The strength required of the device can therefore be calculated accurately and the design driver becomes more about fatigue – the cyclic loading over its 25 year projected working life.

But the first thing most people will notice looking at the picture of the DeltaStream is that the turbine’s blades are not as long and slender as those in a wind turbine. “The main thing is that the energy density underwater is much greater than in air - water is approximately eight hundred times as dense as air,” said Bromley. “But we get much more energy for a smaller rotor disc, hence the stubby nature of our blades. But actually, our blade design is an even stranger shape compared to a lot of our competitors', and that's specific to the performance of our rotor and what we've done with our speed control patent that we hold.”

The DeltaStream waiting to take the plunge is fitted with a 12m rotor, with an upgrade path using 15m and 18m versions on the cards. Bromley explained: “The important thing that you're working on as a designer is the Tip Speed Ratio, and that's a ratio of the speed of the tip versus the flow of the water coming into the rotor. That's important, because it drives the pitch angle of the blade.” It also means to have an optimal Tip Speed Ratio a larger rotor rotates slower and a smaller one faster – approximately 12rpm for the 12m rotor in this case. The 15m rotor will rotate at 10rpm to produce the same generating capacity. The 18m would be slower still although it is likely that larger generators will be fitted so that the capacity and rotor speed can both be increased.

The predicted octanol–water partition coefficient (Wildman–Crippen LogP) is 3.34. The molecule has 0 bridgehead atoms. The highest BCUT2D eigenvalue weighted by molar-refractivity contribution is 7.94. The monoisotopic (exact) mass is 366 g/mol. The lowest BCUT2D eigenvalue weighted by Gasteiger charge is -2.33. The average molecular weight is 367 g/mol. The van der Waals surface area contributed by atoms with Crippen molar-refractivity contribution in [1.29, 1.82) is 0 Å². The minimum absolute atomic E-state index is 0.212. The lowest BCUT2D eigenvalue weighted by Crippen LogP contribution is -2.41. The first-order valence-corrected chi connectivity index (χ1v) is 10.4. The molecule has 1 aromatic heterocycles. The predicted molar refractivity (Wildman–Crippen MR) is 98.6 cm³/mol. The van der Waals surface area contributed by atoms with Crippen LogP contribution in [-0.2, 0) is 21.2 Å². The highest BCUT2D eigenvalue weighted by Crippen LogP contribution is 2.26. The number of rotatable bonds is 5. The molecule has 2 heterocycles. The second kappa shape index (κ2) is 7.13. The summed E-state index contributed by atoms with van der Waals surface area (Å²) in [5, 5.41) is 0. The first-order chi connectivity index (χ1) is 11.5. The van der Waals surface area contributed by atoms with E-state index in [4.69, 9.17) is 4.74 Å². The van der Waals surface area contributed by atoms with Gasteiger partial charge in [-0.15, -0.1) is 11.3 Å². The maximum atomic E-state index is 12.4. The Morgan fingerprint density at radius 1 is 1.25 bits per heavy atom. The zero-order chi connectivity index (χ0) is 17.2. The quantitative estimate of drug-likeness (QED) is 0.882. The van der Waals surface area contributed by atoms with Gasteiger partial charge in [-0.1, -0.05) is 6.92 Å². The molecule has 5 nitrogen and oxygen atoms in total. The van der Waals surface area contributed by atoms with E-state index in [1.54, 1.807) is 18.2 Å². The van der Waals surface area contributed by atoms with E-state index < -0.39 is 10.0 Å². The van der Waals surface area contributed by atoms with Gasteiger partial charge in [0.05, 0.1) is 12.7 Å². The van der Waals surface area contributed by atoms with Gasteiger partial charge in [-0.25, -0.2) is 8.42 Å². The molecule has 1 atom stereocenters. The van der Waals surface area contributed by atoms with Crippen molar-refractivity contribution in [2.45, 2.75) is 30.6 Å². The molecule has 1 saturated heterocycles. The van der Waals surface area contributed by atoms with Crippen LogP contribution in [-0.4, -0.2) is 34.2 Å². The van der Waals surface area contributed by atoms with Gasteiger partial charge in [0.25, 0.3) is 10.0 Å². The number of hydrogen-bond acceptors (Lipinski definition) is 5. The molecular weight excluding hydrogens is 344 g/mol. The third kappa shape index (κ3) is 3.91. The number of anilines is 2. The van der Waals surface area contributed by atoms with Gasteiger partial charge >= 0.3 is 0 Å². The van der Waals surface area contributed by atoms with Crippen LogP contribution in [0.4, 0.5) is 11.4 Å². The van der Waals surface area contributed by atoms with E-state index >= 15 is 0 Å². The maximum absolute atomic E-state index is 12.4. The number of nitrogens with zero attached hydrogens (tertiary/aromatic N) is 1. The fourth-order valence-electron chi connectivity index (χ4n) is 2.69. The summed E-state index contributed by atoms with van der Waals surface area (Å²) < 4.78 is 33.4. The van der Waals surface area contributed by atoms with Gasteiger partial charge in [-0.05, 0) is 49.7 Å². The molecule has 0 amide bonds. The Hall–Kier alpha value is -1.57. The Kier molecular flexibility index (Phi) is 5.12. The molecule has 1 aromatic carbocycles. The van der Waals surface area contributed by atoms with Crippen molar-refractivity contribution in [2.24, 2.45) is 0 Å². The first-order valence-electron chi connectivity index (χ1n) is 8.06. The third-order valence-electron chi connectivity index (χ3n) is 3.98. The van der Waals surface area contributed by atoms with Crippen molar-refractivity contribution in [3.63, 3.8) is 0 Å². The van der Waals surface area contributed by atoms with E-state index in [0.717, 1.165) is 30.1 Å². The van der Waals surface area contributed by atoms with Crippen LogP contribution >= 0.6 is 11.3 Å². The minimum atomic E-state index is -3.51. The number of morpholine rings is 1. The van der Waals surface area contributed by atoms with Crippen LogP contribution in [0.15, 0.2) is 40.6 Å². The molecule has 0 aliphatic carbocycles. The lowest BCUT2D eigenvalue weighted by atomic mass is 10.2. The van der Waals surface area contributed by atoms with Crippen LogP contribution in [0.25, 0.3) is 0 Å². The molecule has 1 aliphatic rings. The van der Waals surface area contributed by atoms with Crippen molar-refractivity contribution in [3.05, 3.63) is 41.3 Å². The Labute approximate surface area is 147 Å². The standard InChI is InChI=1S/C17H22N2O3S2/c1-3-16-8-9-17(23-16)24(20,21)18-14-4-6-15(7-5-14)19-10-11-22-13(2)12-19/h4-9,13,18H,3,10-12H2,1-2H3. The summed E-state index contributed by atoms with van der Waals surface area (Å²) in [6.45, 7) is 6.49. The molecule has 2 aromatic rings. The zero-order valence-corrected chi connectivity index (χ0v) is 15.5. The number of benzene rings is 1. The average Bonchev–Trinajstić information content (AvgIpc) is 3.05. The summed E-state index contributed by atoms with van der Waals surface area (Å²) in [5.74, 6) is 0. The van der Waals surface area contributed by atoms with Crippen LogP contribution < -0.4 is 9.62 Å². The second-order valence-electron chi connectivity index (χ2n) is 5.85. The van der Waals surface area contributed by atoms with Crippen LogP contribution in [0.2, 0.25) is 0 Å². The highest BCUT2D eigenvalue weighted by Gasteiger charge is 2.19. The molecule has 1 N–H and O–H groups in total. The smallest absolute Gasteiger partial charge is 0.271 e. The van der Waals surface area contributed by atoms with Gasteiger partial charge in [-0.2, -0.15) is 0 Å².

Rotor diameter of 18m seems a realistic size limit at the moment as bigger rotors would require deeper water and that typically means that the tidal flows tend to be less strong. But in the case of DeltaStream there is also the issue of ‘thrust control’, as it is a lightweight, gravity-based system. From an engineering perspective, driving piles down into the seabed is obviously the most robust solution, but it is also both costly and also has considerable environmental impact. Having a system that is gravity-based (i.e. it sits unanchored on the seabed) gets round these problems and also makes it easier to redeploy or decommission.

Dealing with the highest flows, harvesting a competitive amount of energy and keeping the gravity-based structure stable was therefore a challenge to Bromley. He explained: “The way we deal with it is we have a large rotor, but we allow the rotor to over-speed once we get to a rated power, with the aim being that we hit rated power as early as possible in the tidal cycle. The particular thing about our blade design is that not only does it cap power production, but at that point, by over-speeding, it actually reduces the coefficient of thrust. This limits the thrust on the whole device, which is important as there's a theoretical maximum thrust the device can take before it starts moving on the seabed. We want to keep well below that.”